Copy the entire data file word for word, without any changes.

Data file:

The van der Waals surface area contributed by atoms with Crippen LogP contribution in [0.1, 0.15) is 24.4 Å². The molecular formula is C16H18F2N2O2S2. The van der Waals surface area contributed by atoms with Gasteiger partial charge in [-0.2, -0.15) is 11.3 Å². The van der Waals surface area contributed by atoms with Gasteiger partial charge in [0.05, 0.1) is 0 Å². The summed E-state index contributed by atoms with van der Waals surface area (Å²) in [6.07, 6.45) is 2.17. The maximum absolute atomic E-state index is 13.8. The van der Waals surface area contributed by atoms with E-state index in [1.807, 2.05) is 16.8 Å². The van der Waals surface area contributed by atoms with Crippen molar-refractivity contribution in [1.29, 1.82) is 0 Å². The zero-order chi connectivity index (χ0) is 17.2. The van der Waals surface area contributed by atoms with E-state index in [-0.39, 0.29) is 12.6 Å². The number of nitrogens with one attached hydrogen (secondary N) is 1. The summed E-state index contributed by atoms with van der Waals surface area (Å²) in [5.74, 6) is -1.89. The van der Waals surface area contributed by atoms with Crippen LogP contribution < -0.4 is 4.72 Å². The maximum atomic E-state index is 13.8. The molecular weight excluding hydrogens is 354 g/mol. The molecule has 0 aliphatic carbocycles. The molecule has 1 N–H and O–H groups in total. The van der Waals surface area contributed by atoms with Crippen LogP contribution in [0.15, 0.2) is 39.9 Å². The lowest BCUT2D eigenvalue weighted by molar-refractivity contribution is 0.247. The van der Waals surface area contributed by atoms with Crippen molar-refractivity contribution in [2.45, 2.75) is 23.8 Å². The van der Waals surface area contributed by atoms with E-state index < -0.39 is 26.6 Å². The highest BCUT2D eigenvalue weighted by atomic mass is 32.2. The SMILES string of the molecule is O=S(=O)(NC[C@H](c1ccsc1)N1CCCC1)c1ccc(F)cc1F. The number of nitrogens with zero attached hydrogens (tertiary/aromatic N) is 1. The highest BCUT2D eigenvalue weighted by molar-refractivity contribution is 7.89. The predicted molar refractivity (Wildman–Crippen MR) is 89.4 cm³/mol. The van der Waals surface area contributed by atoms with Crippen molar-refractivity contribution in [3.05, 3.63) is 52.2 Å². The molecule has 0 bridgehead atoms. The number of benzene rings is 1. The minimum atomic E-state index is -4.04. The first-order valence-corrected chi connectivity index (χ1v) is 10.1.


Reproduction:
The van der Waals surface area contributed by atoms with Crippen LogP contribution in [0.1, 0.15) is 24.4 Å². The molecular formula is C16H18F2N2O2S2. The van der Waals surface area contributed by atoms with Gasteiger partial charge in [-0.2, -0.15) is 11.3 Å². The van der Waals surface area contributed by atoms with Gasteiger partial charge in [0.05, 0.1) is 0 Å². The summed E-state index contributed by atoms with van der Waals surface area (Å²) in [6.07, 6.45) is 2.17. The maximum absolute atomic E-state index is 13.8. The van der Waals surface area contributed by atoms with E-state index in [1.807, 2.05) is 16.8 Å². The van der Waals surface area contributed by atoms with Crippen molar-refractivity contribution in [1.29, 1.82) is 0 Å². The zero-order chi connectivity index (χ0) is 17.2. The van der Waals surface area contributed by atoms with E-state index in [-0.39, 0.29) is 12.6 Å². The number of nitrogens with one attached hydrogen (secondary N) is 1. The summed E-state index contributed by atoms with van der Waals surface area (Å²) in [5.74, 6) is -1.89. The van der Waals surface area contributed by atoms with Crippen LogP contribution < -0.4 is 4.72 Å². The maximum atomic E-state index is 13.8. The molecular weight excluding hydrogens is 354 g/mol. The molecule has 0 aliphatic carbocycles. The molecule has 1 N–H and O–H groups in total. The van der Waals surface area contributed by atoms with Crippen LogP contribution in [0.15, 0.2) is 39.9 Å². The lowest BCUT2D eigenvalue weighted by molar-refractivity contribution is 0.247. The van der Waals surface area contributed by atoms with Crippen molar-refractivity contribution in [2.45, 2.75) is 23.8 Å². The van der Waals surface area contributed by atoms with E-state index < -0.39 is 26.6 Å². The highest BCUT2D eigenvalue weighted by atomic mass is 32.2. The SMILES string of the molecule is O=S(=O)(NC[C@H](c1ccsc1)N1CCCC1)c1ccc(F)cc1F. The number of nitrogens with zero attached hydrogens (tertiary/aromatic N) is 1. The highest BCUT2D eigenvalue weighted by molar-refractivity contribution is 7.89. The predicted molar refractivity (Wildman–Crippen MR) is 89.4 cm³/mol. The van der Waals surface area contributed by atoms with Crippen molar-refractivity contribution in [3.05, 3.63) is 52.2 Å². The molecule has 0 bridgehead atoms. The number of benzene rings is 1. The minimum atomic E-state index is -4.04. The first-order valence-corrected chi connectivity index (χ1v) is 10.1.